Rejigging an Old Table
Question: It’s a bank holiday, it’s sunny outside, and you’ve just moved into a new house. What do you do?
Answer: Get creative! REJIG-er Ellie decided it was the perfect opportunity to revamp a second-hand folding dining table…
It’s been less than a week since we moved into the new flat. You’d think I’d be unpacking boxes and finding homes for everything, getting settled and accustomed to being somewhere different, right? NOPE. Time to upend everything and paint a table!
I quite like moving, in a strange masochistic way. As stressful as it is, it’s also an opportunity to be totally ruthless with the stuff you own (in my case: so so many books) and decide what you want the next stage of your life to look like. Kind of a reinvention of self. Me and my partner Anders decided that this next stage of our lives looked very much like a Swedish-blue table.
We found a drop-leaf dining table going cheap at a British Heart Foundation furniture shop, which was exactly the size and shape we were after, but a really dark varnished wood (not our style). We bought it, enthusiastically not thinking about all the potential sanding etc we might have to do in order to be able to paint it.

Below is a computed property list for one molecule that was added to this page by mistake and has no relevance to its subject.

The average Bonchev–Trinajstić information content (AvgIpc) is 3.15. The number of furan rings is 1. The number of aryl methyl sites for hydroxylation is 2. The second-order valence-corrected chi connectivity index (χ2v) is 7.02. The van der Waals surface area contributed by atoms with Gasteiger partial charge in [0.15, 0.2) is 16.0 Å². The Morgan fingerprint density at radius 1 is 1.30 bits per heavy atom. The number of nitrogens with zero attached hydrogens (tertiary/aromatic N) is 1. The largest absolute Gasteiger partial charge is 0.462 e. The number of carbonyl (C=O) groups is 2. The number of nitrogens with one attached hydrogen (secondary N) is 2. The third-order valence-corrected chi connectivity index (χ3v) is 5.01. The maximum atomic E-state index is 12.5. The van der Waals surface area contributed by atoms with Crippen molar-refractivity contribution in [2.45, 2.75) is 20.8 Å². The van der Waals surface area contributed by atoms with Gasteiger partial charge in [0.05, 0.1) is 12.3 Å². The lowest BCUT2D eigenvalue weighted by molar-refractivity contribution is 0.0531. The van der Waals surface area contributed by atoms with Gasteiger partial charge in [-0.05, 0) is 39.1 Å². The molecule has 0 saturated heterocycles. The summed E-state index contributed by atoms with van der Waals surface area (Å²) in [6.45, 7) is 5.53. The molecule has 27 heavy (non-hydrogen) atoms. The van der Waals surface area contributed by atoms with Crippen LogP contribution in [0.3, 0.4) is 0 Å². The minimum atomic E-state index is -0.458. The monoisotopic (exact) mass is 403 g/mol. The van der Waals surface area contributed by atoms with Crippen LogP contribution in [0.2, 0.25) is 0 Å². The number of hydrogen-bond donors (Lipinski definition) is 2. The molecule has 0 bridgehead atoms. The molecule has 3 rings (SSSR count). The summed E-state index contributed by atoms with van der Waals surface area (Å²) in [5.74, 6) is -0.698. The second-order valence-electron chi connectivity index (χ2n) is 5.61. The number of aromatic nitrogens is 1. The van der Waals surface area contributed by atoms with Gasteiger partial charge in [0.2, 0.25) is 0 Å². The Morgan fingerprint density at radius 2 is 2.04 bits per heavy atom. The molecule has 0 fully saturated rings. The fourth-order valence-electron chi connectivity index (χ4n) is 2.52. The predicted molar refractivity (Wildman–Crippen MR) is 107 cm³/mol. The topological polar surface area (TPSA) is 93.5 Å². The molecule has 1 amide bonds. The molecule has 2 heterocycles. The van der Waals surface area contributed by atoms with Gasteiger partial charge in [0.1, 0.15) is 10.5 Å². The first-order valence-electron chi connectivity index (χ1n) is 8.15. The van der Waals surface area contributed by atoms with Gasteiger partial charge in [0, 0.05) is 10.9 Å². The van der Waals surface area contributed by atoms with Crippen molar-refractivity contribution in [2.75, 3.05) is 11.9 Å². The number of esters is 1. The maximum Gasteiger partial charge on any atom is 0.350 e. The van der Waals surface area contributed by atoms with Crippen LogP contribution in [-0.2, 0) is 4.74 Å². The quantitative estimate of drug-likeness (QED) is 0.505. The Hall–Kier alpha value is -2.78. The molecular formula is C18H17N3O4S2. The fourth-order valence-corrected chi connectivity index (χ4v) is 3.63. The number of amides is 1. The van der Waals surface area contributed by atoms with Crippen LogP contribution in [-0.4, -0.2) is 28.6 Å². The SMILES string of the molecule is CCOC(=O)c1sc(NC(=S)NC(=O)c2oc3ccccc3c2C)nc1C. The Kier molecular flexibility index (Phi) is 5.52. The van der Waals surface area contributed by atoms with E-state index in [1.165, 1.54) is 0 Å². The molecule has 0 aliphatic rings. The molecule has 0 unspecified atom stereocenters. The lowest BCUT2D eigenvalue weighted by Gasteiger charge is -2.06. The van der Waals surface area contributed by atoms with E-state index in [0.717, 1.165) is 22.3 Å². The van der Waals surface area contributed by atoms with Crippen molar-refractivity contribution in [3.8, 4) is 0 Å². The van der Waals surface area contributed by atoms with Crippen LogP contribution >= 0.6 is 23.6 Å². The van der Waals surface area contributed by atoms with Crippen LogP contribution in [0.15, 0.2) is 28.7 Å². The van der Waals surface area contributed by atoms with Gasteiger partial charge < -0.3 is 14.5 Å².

Turns out that’s not really an issue. We’d heard of chalk paint, and I’d been looking at the Annie Sloan range of lovely colours with the “it paints over anything” promise. Hmm, well, what with the moving house and all, I’m a little skint this month. To Google!
I had a look at this tutorial for how to make your own chalk paint, and since we’d already got a lovely blue for another painting project (matching mirror, anyone?) I thought, how hard could it be?
I used the cheapest plaster alternative I could find, and some slightly grubby measuring cups that came with an old breadmaker.
The recipe is thusly:
4 tablespoons plaster
2 tablespoons water
2 cups of paint
I re-read the tutorial after leaving this to dry for a couple of hours. She says she put it on really thickly. Huh, ok, I’ll try that too.
After leaving it to (touch) dry, we brought it inside before it got dark. The undersides of the table and the chairs aren’t painted yet (we ran out of time), but I reckon a buttercup yellow for those would be real nice!
Overall this was pretty easy, it took a few cheap supplies and a paint-splattered sunny afternoon, and was very satisfying. I’m happy with the result, although after the bank holiday I might go and investigate matte varnish to protect the colour a bit. 10/10 would paint again!